The Real Reason Wine Gives You A Headache

If you're a wine drinker, you're probably familiar with the unpleasant headaches that can follow. For some, the reaction isn't due to over-indulgence, but is actually the triggered by ingredients or additives in wine. People readily point the finger at a few common things as the culprits: sulfites, tannins, histamine, and tyramine have all been blamed. In reality, it's a combination of factors, according to the Food Network.

Sulfites is a buzzword you've probably heard around wine and headaches. Since so many blame them for causing problems, it's worth knowing that sulfites are a naturally occurring compound in many foods, including eggs and tea. According to Dr. Nadia Berenstein in an article for Food & Wine, sulfites have been used to keep food fresh for hundreds of years and only one in about 100 people are truly allergic to it. Headaches aren't even a typical allergic reaction to sulfite allergies, but hives and trouble breathing are. Another fun fact: white wines typically have more sulfites than reds.

Berenstein, who (according to her website) is a James Beard Award winning author who has dedicated her career to researching the science and technology of food, says that while many people tend to blame sulfites for their headaches, they aren't actually the cause. Instead, it's likely a number of things that occur inside the bottle.

Wine headaches are not as simple as they may seem

Let's look closer at typical causes people cite for wine headaches. Tannins, which Food Network says naturally occur in grape skins, seeds, and stems (and are also present in tea and chocolate, according to Healthline) and often pointed to. Tyramine, another potential culprit, is found in not only wine, but many other foods as well (like aged cheese and smoked fish) and is known to trigger headaches. Histamine, which is naturally produced through fermentation, is also produced by the immune system; but the Food Network says a specific enzyme is needed to break it down correctly. For Food & Wine, Berenstein points to emerging research that suggests that it is the presence of phenolic flavonoids (aka tannins) and biogenic amines (both tyramine and histamine) that are usually to blame.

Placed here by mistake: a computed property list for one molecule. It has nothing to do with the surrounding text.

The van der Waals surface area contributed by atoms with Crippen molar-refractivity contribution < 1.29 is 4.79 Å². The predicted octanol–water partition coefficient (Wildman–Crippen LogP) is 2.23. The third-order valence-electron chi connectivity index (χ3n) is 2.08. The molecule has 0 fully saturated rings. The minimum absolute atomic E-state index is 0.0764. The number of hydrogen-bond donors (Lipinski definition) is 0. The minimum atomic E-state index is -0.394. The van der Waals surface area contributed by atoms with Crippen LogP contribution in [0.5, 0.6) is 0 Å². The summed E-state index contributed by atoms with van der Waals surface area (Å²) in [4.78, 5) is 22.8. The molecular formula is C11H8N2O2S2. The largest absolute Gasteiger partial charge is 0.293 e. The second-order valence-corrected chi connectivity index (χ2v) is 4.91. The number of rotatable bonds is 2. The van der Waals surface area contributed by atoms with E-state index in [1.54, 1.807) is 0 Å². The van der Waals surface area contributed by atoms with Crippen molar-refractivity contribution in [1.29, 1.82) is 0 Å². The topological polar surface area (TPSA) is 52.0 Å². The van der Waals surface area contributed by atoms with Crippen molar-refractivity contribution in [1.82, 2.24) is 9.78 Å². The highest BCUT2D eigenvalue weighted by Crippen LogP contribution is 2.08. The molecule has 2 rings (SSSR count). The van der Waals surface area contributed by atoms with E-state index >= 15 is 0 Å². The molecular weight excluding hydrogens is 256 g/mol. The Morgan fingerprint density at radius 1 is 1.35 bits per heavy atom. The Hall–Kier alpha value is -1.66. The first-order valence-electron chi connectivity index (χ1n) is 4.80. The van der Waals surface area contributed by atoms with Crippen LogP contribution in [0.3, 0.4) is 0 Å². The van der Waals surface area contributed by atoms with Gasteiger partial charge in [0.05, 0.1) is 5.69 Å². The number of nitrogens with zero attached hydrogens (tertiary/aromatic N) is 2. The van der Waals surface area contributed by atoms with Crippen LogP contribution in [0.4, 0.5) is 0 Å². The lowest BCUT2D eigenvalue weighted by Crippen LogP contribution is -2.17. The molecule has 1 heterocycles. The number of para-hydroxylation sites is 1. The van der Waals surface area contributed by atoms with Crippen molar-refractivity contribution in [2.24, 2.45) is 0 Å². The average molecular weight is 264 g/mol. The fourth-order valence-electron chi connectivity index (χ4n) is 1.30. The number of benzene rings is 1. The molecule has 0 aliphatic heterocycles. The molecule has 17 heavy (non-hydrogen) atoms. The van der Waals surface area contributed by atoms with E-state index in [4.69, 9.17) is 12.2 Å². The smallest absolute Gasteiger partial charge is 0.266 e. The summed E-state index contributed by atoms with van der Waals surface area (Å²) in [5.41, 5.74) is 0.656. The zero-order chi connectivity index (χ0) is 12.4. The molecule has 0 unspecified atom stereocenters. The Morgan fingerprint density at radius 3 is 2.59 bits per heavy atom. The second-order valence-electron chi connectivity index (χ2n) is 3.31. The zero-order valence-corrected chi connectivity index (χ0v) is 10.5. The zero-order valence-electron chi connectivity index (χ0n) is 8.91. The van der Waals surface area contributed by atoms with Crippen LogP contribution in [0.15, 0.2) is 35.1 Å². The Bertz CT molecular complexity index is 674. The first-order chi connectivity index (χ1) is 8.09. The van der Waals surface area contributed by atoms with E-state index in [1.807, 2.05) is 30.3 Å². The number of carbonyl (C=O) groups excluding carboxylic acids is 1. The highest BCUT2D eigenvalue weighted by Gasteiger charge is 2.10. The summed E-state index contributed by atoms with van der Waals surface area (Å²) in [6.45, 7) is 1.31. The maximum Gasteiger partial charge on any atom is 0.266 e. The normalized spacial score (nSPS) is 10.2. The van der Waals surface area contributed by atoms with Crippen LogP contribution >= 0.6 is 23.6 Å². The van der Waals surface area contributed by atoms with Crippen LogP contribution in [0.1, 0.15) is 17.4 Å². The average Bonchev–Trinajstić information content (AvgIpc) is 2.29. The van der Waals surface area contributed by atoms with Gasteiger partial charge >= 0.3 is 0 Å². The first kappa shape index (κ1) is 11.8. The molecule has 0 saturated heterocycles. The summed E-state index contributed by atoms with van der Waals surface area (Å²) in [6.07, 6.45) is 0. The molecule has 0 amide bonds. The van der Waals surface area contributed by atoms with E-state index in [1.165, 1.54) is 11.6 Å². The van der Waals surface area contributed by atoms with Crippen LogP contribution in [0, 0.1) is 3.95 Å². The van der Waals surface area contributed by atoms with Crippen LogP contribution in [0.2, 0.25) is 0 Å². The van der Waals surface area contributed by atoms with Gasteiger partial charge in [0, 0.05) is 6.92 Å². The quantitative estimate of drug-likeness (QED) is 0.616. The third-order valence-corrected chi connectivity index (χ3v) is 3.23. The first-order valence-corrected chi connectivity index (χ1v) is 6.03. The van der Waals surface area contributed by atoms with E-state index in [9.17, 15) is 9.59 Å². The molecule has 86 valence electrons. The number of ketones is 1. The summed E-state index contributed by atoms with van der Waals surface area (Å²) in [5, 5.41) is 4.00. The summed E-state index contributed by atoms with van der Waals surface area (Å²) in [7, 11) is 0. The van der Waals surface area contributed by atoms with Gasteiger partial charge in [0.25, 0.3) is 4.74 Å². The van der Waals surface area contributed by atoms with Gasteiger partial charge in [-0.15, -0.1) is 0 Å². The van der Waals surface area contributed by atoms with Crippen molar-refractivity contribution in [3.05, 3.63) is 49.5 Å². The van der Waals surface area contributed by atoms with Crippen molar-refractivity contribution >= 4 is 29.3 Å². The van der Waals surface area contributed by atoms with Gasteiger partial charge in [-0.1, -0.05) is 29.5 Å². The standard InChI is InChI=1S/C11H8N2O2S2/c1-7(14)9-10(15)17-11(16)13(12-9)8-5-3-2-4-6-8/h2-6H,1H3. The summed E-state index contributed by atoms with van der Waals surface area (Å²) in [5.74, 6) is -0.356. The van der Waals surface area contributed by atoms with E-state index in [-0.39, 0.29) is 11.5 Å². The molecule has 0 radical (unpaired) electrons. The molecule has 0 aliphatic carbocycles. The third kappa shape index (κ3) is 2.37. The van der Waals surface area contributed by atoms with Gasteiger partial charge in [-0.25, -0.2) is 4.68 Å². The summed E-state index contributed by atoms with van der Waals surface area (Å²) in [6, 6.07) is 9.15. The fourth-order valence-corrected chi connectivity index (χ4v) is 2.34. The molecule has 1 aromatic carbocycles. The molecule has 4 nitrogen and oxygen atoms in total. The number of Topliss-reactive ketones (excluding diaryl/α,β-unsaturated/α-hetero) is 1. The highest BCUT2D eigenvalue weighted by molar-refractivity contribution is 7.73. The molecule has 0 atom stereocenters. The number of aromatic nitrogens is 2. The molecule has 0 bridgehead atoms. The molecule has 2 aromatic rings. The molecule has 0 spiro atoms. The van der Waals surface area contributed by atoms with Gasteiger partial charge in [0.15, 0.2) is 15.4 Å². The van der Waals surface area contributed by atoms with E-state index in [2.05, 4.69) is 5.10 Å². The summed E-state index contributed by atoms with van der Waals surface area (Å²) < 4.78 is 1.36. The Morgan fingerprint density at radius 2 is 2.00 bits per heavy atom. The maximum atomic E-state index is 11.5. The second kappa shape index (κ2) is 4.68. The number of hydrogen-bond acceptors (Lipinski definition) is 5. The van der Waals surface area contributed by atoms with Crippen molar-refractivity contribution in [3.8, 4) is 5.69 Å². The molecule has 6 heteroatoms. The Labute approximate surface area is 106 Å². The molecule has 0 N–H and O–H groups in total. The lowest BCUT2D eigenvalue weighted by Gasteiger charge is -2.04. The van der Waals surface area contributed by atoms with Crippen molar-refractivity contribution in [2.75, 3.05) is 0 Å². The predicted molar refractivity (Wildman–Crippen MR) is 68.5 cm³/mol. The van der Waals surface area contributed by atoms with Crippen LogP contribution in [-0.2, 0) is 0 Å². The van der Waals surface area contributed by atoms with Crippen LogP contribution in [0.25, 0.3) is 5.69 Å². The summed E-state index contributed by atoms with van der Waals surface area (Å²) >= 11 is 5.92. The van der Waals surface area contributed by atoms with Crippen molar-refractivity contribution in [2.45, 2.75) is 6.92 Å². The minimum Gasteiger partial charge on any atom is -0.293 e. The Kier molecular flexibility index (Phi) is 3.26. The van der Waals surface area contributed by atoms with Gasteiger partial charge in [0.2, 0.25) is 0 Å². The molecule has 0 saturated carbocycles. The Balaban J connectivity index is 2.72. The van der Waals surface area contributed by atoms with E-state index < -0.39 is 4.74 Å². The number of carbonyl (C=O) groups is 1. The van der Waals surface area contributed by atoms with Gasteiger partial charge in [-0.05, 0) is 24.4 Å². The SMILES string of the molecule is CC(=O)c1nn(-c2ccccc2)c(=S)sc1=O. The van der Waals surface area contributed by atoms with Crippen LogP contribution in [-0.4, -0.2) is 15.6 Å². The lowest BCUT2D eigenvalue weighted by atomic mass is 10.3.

As for the new "clean wine" trend, touted by many wine drinkers and celebs alike as a solution, Food Network says it unfortunately doesn't really hold water. These so-called clean wines are often made without added sugars, using organic ingredients, and with fewer sulfites, but there are also no regulations or certifications to differentiate the clean bottles of wine from any other bottle on the shelf. Further, any of the potentially triggering compounds found in regular wine can be present in clean wine, too.

As is the case with wine, with its varying elements (from the grape to the wine producer) that could be potential factors in causing headaches, people are complex. Things like stress, fatigue, dehydration, or whether you are drinking on an empty stomach could all be the source of your pain, says Healthline. The best way to prevent wine headaches? Avoid overindulging and stay hydrated